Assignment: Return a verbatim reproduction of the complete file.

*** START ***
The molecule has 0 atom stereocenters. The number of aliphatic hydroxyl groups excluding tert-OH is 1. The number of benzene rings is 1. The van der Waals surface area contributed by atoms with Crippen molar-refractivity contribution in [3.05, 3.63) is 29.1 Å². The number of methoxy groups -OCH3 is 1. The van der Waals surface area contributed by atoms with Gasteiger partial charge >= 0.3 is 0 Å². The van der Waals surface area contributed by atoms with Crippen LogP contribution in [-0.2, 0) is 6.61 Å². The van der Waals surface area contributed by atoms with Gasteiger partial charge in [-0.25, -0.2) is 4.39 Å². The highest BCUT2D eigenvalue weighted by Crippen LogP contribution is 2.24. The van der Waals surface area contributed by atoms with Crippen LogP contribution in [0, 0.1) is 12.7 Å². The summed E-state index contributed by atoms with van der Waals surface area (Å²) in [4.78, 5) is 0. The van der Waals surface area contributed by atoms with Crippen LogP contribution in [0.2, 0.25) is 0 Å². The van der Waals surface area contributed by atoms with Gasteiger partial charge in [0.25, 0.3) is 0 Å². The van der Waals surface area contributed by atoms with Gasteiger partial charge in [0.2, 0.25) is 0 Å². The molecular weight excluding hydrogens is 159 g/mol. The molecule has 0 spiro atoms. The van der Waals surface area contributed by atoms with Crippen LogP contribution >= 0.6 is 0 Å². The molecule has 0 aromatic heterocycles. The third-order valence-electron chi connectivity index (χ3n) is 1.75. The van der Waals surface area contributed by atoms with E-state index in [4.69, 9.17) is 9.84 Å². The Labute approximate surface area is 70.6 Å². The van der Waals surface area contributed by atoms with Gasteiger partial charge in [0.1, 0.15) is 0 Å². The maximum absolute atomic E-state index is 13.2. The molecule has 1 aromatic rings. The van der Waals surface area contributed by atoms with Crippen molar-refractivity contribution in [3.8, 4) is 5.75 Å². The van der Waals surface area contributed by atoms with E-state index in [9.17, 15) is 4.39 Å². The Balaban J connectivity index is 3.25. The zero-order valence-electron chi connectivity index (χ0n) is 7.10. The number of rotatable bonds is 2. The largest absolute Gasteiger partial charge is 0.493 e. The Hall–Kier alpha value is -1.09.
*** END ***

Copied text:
The molecule has 0 atom stereocenters. The number of aliphatic hydroxyl groups excluding tert-OH is 1. The number of benzene rings is 1. The van der Waals surface area contributed by atoms with Crippen molar-refractivity contribution in [3.05, 3.63) is 29.1 Å². The number of methoxy groups -OCH3 is 1. The van der Waals surface area contributed by atoms with Gasteiger partial charge >= 0.3 is 0 Å². The van der Waals surface area contributed by atoms with Crippen LogP contribution in [-0.2, 0) is 6.61 Å². The van der Waals surface area contributed by atoms with Gasteiger partial charge in [-0.25, -0.2) is 4.39 Å². The highest BCUT2D eigenvalue weighted by Crippen LogP contribution is 2.24. The van der Waals surface area contributed by atoms with Crippen LogP contribution in [0, 0.1) is 12.7 Å². The summed E-state index contributed by atoms with van der Waals surface area (Å²) in [4.78, 5) is 0. The van der Waals surface area contributed by atoms with Crippen LogP contribution in [0.2, 0.25) is 0 Å². The van der Waals surface area contributed by atoms with Gasteiger partial charge in [0.25, 0.3) is 0 Å². The van der Waals surface area contributed by atoms with Gasteiger partial charge in [0.2, 0.25) is 0 Å². The molecular weight excluding hydrogens is 159 g/mol. The molecule has 0 spiro atoms. The van der Waals surface area contributed by atoms with Crippen LogP contribution >= 0.6 is 0 Å². The molecule has 0 aromatic heterocycles. The third-order valence-electron chi connectivity index (χ3n) is 1.75. The van der Waals surface area contributed by atoms with E-state index in [4.69, 9.17) is 9.84 Å². The Labute approximate surface area is 70.6 Å². The van der Waals surface area contributed by atoms with Gasteiger partial charge in [0.1, 0.15) is 0 Å². The maximum absolute atomic E-state index is 13.2. The molecule has 1 aromatic rings. The van der Waals surface area contributed by atoms with Crippen molar-refractivity contribution in [3.8, 4) is 5.75 Å². The van der Waals surface area contributed by atoms with E-state index in [9.17, 15) is 4.39 Å². The Balaban J connectivity index is 3.25. The zero-order valence-electron chi connectivity index (χ0n) is 7.10. The number of rotatable bonds is 2. The largest absolute Gasteiger partial charge is 0.493 e. The Hall–Kier alpha value is -1.09.